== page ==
The bill is meant to improve information-sharing about cyber threats between companies and the government, with the goal of helping to thwart cyberattacks. It would let the government share classified information with companies to that end, and also provide liability protection for companies so they are not subject to lawsuits for sharing data about cyber threats.


"American businesses are under siege," Rogers said earlier this month. "We need to provide American companies the information they need to better protect their networks from these dangerous cyber threats. It is time to stop admiring this problem and deal with it immediately."

The White House said last year that it would veto the bill, over fears it could lead to corporate or government intrusion into private emails or other personal information in an effort to track down cyber threats.

This week, the White House signaled it cannot fully support the bill, but stopped short of threatening a veto.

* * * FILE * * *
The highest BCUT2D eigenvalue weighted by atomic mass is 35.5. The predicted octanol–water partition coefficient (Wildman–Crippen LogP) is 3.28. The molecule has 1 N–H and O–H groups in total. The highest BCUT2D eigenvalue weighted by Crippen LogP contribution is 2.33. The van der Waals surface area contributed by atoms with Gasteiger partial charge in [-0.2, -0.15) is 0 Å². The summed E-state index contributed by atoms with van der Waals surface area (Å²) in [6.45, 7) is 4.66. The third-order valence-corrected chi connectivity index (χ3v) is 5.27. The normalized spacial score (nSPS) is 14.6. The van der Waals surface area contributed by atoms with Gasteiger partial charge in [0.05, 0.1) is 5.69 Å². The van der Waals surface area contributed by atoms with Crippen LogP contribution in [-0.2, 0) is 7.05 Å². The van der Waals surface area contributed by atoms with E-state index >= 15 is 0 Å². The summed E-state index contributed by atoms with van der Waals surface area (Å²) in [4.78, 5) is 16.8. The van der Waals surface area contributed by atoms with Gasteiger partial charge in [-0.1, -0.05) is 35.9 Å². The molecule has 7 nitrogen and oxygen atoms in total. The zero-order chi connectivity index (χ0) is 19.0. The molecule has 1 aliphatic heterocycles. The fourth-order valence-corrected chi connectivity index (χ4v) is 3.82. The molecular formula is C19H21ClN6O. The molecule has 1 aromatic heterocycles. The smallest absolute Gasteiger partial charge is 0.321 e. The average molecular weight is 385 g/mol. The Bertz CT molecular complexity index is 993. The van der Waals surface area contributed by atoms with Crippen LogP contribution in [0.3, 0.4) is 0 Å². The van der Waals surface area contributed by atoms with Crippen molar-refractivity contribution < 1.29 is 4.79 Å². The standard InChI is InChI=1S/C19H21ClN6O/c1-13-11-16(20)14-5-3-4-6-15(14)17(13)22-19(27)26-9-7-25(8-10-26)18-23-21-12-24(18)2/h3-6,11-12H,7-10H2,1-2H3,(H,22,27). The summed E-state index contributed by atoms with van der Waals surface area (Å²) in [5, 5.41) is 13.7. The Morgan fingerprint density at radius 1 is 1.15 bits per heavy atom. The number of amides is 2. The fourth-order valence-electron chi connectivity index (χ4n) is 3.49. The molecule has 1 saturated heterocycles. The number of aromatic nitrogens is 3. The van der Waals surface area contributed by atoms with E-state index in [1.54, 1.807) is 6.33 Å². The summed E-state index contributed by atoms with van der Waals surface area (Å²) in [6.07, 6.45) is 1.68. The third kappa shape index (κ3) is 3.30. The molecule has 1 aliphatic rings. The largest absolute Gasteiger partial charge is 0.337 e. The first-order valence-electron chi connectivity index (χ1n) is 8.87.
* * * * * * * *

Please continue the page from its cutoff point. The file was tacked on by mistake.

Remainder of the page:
"We continue to believe that information sharing improvements are essential to effective legislation, but they must include privacy and civil liberties protections, reinforce the roles of civilian and intelligence agencies, and include targeted liability protections," the National Security Council said.

The council said it wants to keep working with the House on the bill as it moves forward.

The House Rules Committee set a deadline of next Tuesday for members to file amendments to the bill. The committee will also meet Tuesday to approve rule for the bill; once a rule is approved, the House will be able to consider the bill on the floor as early as the next day.

The House will take up other bills next week on cyber issues, although these will be suspension bills that will get less debate and will need to be approved by a two-thirds majority vote. Those bills, which will not require a rule, are:

H.R. 756, the Cybersecurity Enhancement Act, from Rep. Mike McCaul (R-Texas), to boost cyber security research.

H.R. 967, the Advancing America's Networking and Information Technology Research and Development Act, from Rep. Cynthia LummisCynthia Marie LummisLiz Cheney leads GOP field by 20 points in potential Wyoming Senate race: poll Liz Cheney and Rand Paul extend war of words Pressure rises on Cheney to make decision MORE (R-Wyo.). This bill is aimed at aiding information technology research.

H.R. 1163, the Federal Information Security Amendments Act, from Rep. Darrell Issa (R-Calif.). This bill is aimed at creating an updated cyber security framework for systems that support the federal government.

— This story was updated at 10:50 a.m.